Like Race for the Galaxy, the game ends when a pool of common points (represented by some very cheesy plastic gems in the box, but you could always use glass beads or pennies if you chose to) is gone and all players have had an equal number of turns. Add up your gems plus the VP value on your cards (which everything has other than the cards you start with) and whoever has the most wins.
One other note: the art is *really* different. Really. It's mostly colored pencil drawings that some might take as a bit amateurish, but I found I really liked it. In isolation, that is. There is usually a lot of detail, and the nature of pencil media makes it look a bit busier than it is. The result for me in my first game was that the art tended to overwhelm me rather than pull me in, as in both Dominion and Thunderstone. You would think that M:tG players would have a little more sense of what works and what doesn't, but as this is a new company I can forgive it. I will also note that the art was only bothersome in my first game, after that I didn't pay nearly as much attention to it.
Unlike Dominion/Thunderstone, this game plays fast. Our first game took a bit over 30 minutes, but the last two we played were about 20 minutes each. Setup time, being a standard setup, is very fast, the most time-intensive being counting out the gems for the VP pool. With more players, I would expect the game to take longer, probably ten minutes per player. The other big difference is that the pool of cards you can buy to add to your deck can change radically from one player's turn to the next, so the game is extremely tactical as there is no guarantee that the cards you want will come up, or that if they do someone else might grab them. As such, I suspect the sweet spot for this game is two players, possibly three. Even the playing board (really unnecessary for play three minutes into your first game) is obviously made to support a two-player game, belying it's M:tG ancestry. There is no solitaire variant in the box.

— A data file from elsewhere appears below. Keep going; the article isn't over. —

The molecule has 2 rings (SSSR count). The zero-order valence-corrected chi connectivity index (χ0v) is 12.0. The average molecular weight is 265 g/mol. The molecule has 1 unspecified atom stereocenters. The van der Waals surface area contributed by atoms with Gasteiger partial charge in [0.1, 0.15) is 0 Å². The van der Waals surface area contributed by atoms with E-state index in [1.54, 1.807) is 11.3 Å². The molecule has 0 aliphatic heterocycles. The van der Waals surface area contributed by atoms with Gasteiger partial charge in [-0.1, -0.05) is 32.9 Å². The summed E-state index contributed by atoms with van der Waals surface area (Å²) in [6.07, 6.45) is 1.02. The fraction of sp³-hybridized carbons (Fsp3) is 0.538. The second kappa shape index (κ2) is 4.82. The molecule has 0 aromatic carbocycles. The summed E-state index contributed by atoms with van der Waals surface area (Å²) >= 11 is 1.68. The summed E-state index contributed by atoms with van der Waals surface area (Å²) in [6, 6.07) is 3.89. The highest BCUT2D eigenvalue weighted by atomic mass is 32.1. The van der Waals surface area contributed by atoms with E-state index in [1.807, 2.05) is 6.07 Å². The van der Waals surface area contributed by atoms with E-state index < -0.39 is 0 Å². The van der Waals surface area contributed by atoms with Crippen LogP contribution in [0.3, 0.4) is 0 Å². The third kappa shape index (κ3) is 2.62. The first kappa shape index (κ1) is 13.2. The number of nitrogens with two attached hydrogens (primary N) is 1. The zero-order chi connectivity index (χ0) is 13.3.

A quick note about component quality: cards are nice and beefy, and there is plenty of room in the box for them after sleeving. In fact, the company sells a custom card box and 200 sleeves for $16, which (assuming good sleeves, which I'm not sure about) are about what I pay for quality sleeves now in that quantity. If the box saves a lot of space, I may have Jesse order me one, as this is a *great* lunchtime or filler game for two, possibly for more.
All of that said, despite an initial impression of "hmm" I found myself really enjoying the game. The relative chaos of the system is more than made up for by the quickness of the games and the brisk play once you have the basic ideas down. The art is unlike anything you own unless you are in to self-published graphic novels, but really makes you feel like you're somewhere else, and the four factions (which, I will reiterate, do *not* correspond to specific players) have very different feels that add to the theme. The title is a bit of a mouthful, but the proof is in the play, and in this case there is definitely a worthwhile game here if you can get past the relative chaos of a constantly changing card pool. Nothing like drawing 12 Runes in hand when there are nothing but Monsters in the pool, leaving you to buy Mystics and HI that you may not want!
In our three games, Jesse beat me handily in the first, but I won a narrow victory with a strong Void deck that got rid of all but three of my Apprentices making for a very lean and mean deck. Jesse won the third handily with a great set of constructs that allowed him to do quite a bit every turn near the end.
I will be picking this game up, no question. And if you do play, be sure to give it more than one hand to see how you like it. Like most CCG/LCG/DBGs, knowing what is possible makes for a much more interesting experience.